EACH YEAR THE Expo brings a crowd of
people to the dairy barn for the various
events but one, in particular, is the Cow
Milking Contest. The idea was adopted by
long-time Sunbelt Ag Expo board member
and Livestock Section Coordinator Bill Patten
as a way to raise awareness for agriculture
while having a good time.
Over the years, the Expo has had college
deans, commissioners of agriculture, Farm
Bureau presidents, and even pageant queens
participate. However, this year, the Expo is
putting a spin on the Cow Milking Contest
with it being an all-female competition.
The contest will feature the women in ag
from southeastern colleges and universities.
Contestants get to show off their skills at
hand milking a cow. Since this event only
happens once during the expo, it is normally
packed as attendees gather to cheer on their
favorite contestant, university and state.
If you are looking for an udderly good
time, make sure you are at the dairy barn on
Tuesday at 2: 30 p.m. for some good friendly
Another popular event is the Mobile Dairy
Classroom where attendees see a cow being
milked and learn additional information
about the dairy cows and the products that
come from milk.
All the classroom demonstrations will be
performed by Nicole Karstedt from the Agricultural Commodity Commission of Milk (ACCM).
She is very passionate about educating people
on the health benefits of dairy products and
the importance of supporting local dairies.
There will be four 25- to 30-minute presentations beginning at 10 a.m. until 2 p.m. and
each day to choose from, but don’t be late as
seating fills up quickly.
Because dairy farming is such an important commodity in Georgia, Sunbelt Ag Expo
offers numerous fun and exciting seminars
that will be educational to both children
and the producers. So make sure you stop
by the seminars or events that will be held
on Tuesday through Thursday in building F- 7
next to the Mobile Dairy Classroom.
Faculty from the University of Georgia
and University of Florida will give presen-
tations throughout the week on topics of
interest that will address consumer issues as
well as provide information for anyone man-
aging cattle. Some popular topics include
providing care to young calves, cooling
cows, genetics, mastitis management, and
Other topics include how calcium gets
into milk and affects the health of the cow
and consumer and separating fact from
fiction about dairy farming. Faculty will be
available through the week to answer ques-tions attendees have related to dairy production or the dairy industry.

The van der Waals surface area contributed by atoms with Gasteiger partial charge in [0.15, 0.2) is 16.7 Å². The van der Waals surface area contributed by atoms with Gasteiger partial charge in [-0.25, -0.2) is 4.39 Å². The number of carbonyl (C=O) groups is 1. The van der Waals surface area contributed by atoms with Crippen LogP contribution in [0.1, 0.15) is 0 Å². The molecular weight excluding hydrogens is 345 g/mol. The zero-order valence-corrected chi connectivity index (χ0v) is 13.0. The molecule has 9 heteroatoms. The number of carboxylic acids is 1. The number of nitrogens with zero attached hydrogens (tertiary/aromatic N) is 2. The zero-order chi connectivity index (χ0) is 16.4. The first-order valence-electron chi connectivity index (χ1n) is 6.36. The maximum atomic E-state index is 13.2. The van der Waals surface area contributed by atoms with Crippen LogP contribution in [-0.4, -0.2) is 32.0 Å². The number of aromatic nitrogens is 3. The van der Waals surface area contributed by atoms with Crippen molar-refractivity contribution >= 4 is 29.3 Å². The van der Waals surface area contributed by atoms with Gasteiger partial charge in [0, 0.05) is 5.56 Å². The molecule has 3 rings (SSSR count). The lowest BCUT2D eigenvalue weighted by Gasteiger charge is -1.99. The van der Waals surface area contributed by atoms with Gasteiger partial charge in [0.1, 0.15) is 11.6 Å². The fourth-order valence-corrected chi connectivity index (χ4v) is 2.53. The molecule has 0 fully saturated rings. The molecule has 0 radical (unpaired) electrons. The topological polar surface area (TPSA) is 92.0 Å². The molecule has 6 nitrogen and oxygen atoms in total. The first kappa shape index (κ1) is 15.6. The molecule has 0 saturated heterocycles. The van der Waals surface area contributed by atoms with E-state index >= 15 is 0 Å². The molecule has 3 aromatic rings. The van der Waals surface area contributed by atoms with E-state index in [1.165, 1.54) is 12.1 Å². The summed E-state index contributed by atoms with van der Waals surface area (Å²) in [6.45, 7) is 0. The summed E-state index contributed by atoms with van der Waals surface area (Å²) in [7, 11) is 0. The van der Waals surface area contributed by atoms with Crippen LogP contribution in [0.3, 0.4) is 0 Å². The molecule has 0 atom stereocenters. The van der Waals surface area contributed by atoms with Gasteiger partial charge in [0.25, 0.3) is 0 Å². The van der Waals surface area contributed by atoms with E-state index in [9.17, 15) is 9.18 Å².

Seminars will begin on 10 a.m. Tuesday,
Oct. 15, at the Mobile Dairy Classroom.
At 10: 30 a.m. Dr. Corwin D. Nelson from
the University of Florida will be presenting,
“How does calcium get into milk? Implications for healthfulness of milk and health
of the cow.” This will be a great educational
session to attend if you are interested in the
health aspects of dairy as well as newcomers
wanting to learn more.
Please see page 11 of the Schedule of
events for information on additional Educational Dairy Seminars.
Dairy specialists from the Universities
of Georgia and Florida will be available to
answer questions at the seminars throughout
the day. Dairy cows and calves will also be on
display throughout the three-day event for
attendees to see.
First-ever all-woman cow milking contest
tion being taught this year. It will be
addressing, Emergency/Disaster Preparedness brought to you by Henry
Dorough from Alabama Cooperative
Extension System. Then, there will also
be a seminar concerning the economics of small ruminant production with
Whitley, Paula Burke, Extension agent
at the University of Georgia, and Angela
McKenzie-Jakes from Florida A&M University (FAMU). This particular seminar
will be conducted each day at 10 a.m.
Another daily seminar will be
geared more toward health and diseases. The demonstrations will include
proper animal care such as body condition scoring, hoof care, trimming
vaccinations, and living conditions.
This portion of the event will be led
by either Dr. Mike Purvis, Extension
Veterinarian at FAMU, or Whitley from
FVSU, at 1:00 p.m.
Other seminars and demonstra-
tions taking place will be fencing for
small ruminants at 10: 45 a.m. daily
with Mike Taylor from Stay Tuff Fencing
and Gallagher, shearing at 11: 30 a.m.
on Oct. 15 and 16, and a Nutrition/
Forages seminar that will be at 2 p.m.
on Oct. 15 and 16 with Jeremy Kichler
from UGA and on Oct. 17 with Dr. Nar
Gurung from Tuskegee University.
All sheep and goat exhibits will
be held at the north end of the block
F- 8, called the Will R. Getz Small Ruminant Section. It is named after Getz, in
honor of his dedication to the Sunbelt
Ag Expo for coordinating this portion
of the three-day event as an Extension
Animal Scientist at FVSU for many years.